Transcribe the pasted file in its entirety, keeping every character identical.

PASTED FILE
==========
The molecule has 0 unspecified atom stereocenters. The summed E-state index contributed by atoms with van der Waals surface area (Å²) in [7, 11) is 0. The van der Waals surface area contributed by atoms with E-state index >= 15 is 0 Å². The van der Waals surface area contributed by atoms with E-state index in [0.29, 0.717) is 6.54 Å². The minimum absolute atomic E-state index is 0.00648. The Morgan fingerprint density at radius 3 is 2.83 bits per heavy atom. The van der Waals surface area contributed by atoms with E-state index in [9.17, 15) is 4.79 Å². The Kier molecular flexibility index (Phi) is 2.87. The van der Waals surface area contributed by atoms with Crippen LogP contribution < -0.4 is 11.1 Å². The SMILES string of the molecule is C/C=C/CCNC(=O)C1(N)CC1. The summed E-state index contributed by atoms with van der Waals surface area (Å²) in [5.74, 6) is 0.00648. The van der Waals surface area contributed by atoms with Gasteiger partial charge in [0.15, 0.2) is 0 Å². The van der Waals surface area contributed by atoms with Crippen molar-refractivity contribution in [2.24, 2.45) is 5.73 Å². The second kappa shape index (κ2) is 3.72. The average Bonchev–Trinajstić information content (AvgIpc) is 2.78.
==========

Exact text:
The molecule has 0 unspecified atom stereocenters. The summed E-state index contributed by atoms with van der Waals surface area (Å²) in [7, 11) is 0. The van der Waals surface area contributed by atoms with E-state index >= 15 is 0 Å². The van der Waals surface area contributed by atoms with E-state index in [0.29, 0.717) is 6.54 Å². The minimum absolute atomic E-state index is 0.00648. The Morgan fingerprint density at radius 3 is 2.83 bits per heavy atom. The van der Waals surface area contributed by atoms with E-state index in [9.17, 15) is 4.79 Å². The Kier molecular flexibility index (Phi) is 2.87. The van der Waals surface area contributed by atoms with Crippen LogP contribution < -0.4 is 11.1 Å². The SMILES string of the molecule is C/C=C/CCNC(=O)C1(N)CC1. The summed E-state index contributed by atoms with van der Waals surface area (Å²) in [5.74, 6) is 0.00648. The van der Waals surface area contributed by atoms with Gasteiger partial charge in [0.15, 0.2) is 0 Å². The van der Waals surface area contributed by atoms with Crippen molar-refractivity contribution in [2.24, 2.45) is 5.73 Å². The second kappa shape index (κ2) is 3.72. The average Bonchev–Trinajstić information content (AvgIpc) is 2.78.